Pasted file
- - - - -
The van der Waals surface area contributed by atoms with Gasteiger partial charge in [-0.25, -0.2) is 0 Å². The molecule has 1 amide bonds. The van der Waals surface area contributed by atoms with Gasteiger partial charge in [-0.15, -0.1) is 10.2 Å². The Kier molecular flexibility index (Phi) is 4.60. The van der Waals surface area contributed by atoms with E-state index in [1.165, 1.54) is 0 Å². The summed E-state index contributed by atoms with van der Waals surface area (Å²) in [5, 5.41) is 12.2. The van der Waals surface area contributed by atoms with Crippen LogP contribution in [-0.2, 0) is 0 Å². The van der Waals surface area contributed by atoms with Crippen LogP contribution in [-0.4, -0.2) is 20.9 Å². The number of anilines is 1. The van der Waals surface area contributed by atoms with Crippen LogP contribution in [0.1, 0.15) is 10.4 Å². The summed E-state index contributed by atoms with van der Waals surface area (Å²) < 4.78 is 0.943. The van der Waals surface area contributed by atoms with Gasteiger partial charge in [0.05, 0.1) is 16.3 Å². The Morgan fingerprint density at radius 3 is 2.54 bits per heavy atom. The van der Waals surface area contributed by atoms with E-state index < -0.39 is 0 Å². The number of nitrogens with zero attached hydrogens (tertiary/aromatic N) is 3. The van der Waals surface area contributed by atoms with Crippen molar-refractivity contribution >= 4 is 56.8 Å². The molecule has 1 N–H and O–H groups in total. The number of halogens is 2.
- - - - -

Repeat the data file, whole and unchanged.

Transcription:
The van der Waals surface area contributed by atoms with Gasteiger partial charge in [-0.25, -0.2) is 0 Å². The molecule has 1 amide bonds. The van der Waals surface area contributed by atoms with Gasteiger partial charge in [-0.15, -0.1) is 10.2 Å². The Kier molecular flexibility index (Phi) is 4.60. The van der Waals surface area contributed by atoms with E-state index in [1.165, 1.54) is 0 Å². The summed E-state index contributed by atoms with van der Waals surface area (Å²) in [5, 5.41) is 12.2. The van der Waals surface area contributed by atoms with Crippen LogP contribution in [-0.2, 0) is 0 Å². The van der Waals surface area contributed by atoms with Crippen LogP contribution in [-0.4, -0.2) is 20.9 Å². The number of anilines is 1. The van der Waals surface area contributed by atoms with Crippen LogP contribution in [0.1, 0.15) is 10.4 Å². The summed E-state index contributed by atoms with van der Waals surface area (Å²) < 4.78 is 0.943. The van der Waals surface area contributed by atoms with Gasteiger partial charge in [0.05, 0.1) is 16.3 Å². The Morgan fingerprint density at radius 3 is 2.54 bits per heavy atom. The van der Waals surface area contributed by atoms with E-state index < -0.39 is 0 Å². The number of nitrogens with zero attached hydrogens (tertiary/aromatic N) is 3. The van der Waals surface area contributed by atoms with Crippen molar-refractivity contribution >= 4 is 56.8 Å². The molecule has 1 N–H and O–H groups in total. The number of halogens is 2.